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keep your codebase fit with trend metrics

Keep Your Codebase Fit with Trend Metrics

September 1, 2016 5 minutes read

A while back, I wrote a post about the importance of trends when discussing code metrics.  Metrics have an impact when teams are first exposed to them, but that tends to fade with time.  Context and trend monitoring create and sustain a sense of urgency.

To understand what I mean, imagine a person aware that he has put on some weight over the years.  One day, he steps on a scale and realizes that he’s much heavier than previously thought.  That induces a moment of shock and, no doubt, grand plans for gyms, diets, and lifestyle adjustments.  But, as time passes, his attitude may shift to one in which the new, heavier weight defines his self-conception.  The weight metric loses its impact.

To avoid this, he needs to continue measuring himself.  He may see himself gaining further weight, poking a hole in the illusion that he has evened out.  Or, conversely, he may see that small adjustments have helped him lose weight, and be encouraged to continue with those adjustments.  In either case, his ongoing conception of progress, more than the actual weight metric, drives and motivates behaviours.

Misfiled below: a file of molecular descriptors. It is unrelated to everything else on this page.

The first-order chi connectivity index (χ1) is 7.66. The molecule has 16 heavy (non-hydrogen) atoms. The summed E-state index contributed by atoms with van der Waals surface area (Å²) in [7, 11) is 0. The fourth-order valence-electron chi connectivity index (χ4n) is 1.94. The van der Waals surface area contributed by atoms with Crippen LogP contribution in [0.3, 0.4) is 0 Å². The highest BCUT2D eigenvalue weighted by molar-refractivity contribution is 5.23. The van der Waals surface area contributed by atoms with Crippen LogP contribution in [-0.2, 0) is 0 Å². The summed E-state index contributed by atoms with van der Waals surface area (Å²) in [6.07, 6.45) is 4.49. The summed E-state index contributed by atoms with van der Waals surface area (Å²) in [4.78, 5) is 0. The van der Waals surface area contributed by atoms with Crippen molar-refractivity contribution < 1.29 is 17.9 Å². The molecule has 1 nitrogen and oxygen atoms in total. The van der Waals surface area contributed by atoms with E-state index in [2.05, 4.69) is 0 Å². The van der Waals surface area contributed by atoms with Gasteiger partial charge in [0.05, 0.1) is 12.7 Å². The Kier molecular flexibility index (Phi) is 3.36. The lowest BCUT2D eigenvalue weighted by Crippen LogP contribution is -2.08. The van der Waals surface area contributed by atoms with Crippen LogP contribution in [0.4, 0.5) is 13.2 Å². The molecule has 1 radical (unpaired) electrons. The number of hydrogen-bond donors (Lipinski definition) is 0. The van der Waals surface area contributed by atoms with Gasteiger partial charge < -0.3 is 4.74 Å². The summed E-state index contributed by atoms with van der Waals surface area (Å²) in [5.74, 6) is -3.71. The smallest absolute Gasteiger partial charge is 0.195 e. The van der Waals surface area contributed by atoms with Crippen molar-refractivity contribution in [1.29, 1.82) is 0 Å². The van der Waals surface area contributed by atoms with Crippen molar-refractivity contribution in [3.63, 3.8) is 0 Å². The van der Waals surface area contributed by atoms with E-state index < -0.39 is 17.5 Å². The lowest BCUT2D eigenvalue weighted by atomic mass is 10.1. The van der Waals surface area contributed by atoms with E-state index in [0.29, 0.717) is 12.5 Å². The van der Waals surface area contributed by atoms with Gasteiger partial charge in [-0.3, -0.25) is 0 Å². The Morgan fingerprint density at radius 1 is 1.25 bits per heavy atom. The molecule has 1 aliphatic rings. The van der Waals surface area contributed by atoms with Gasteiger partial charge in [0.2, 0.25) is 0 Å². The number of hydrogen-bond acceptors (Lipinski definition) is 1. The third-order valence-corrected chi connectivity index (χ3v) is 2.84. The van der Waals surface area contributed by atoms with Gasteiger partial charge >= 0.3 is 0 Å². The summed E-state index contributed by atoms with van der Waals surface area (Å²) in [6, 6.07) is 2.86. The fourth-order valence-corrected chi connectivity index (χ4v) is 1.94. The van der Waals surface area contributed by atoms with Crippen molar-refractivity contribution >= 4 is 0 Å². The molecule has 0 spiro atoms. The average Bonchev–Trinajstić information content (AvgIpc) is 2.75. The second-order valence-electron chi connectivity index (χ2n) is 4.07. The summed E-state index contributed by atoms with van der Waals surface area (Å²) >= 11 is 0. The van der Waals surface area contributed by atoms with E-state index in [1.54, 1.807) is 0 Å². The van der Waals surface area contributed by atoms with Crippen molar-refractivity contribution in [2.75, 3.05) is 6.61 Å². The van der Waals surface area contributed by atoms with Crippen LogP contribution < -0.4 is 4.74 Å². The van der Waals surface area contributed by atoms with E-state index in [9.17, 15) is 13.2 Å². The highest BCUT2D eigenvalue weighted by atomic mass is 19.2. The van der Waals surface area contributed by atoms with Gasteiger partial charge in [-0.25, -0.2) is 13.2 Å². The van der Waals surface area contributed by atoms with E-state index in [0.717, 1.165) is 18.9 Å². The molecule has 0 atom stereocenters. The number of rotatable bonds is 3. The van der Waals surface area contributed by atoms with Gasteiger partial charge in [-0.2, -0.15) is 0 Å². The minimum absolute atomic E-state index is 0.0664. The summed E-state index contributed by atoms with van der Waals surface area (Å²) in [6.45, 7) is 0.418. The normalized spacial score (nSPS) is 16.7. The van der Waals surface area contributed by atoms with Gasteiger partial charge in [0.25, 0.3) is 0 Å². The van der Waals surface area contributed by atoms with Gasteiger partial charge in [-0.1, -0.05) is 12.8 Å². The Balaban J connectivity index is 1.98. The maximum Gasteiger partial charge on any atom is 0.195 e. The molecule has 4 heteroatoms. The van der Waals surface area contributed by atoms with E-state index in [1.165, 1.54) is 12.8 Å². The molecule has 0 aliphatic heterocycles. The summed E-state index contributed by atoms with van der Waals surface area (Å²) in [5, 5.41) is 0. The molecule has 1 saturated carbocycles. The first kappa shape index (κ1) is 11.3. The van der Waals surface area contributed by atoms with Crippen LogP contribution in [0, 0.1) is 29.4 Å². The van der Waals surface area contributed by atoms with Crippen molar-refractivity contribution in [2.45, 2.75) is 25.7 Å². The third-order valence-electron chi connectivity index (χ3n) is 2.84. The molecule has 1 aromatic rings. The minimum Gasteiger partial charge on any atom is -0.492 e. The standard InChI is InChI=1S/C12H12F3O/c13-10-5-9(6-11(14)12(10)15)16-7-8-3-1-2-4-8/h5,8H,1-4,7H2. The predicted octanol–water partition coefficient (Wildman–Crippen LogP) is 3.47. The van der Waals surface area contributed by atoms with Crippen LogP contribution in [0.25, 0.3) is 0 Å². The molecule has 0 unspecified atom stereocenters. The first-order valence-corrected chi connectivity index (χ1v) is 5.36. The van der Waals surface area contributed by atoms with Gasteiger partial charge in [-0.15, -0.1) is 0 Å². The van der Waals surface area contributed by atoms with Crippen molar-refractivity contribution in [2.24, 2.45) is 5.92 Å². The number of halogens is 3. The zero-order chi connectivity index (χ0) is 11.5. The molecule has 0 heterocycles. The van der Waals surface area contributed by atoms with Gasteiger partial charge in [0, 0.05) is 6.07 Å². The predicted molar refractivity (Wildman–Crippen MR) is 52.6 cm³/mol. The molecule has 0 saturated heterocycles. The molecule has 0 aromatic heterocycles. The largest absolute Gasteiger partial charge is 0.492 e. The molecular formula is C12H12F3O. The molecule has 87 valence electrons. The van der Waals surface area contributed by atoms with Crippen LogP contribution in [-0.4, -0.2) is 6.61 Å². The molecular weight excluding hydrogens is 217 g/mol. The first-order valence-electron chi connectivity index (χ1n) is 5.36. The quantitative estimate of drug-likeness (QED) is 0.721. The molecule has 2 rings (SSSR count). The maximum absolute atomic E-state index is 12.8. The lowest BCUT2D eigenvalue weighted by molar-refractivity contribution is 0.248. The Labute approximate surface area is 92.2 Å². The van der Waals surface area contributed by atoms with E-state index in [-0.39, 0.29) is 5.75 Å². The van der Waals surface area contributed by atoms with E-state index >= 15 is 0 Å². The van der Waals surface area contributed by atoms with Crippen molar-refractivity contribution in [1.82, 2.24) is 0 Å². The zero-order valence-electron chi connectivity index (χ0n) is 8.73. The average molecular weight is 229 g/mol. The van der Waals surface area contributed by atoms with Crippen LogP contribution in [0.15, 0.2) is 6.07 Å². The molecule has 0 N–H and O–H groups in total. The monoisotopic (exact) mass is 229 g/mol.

The same holds true with codebases and keeping them clean.  All too often, I see organizations run some sort of static analysis or linting tool on their codebase, and conclude “it’s bad.”  They resolve only to do a better job in a year or two when the rewrite will start.  However good or bad any given figure might be, the trend-line, and not the figure itself, holds the most significance.

Trend Metrics with NDepend

In that last post, I touched only on the topic, but not the specifics.  Here, I’d like to speak to how NDepend helps you with metrics.  I suspect that a lot of people know NDepend for its memorable visualization aids and its code rules and queries.  I don’t see as much discussion about the valuable trend tools, perhaps because they were released comparably recently.  In either case, I want to talk today about those tools.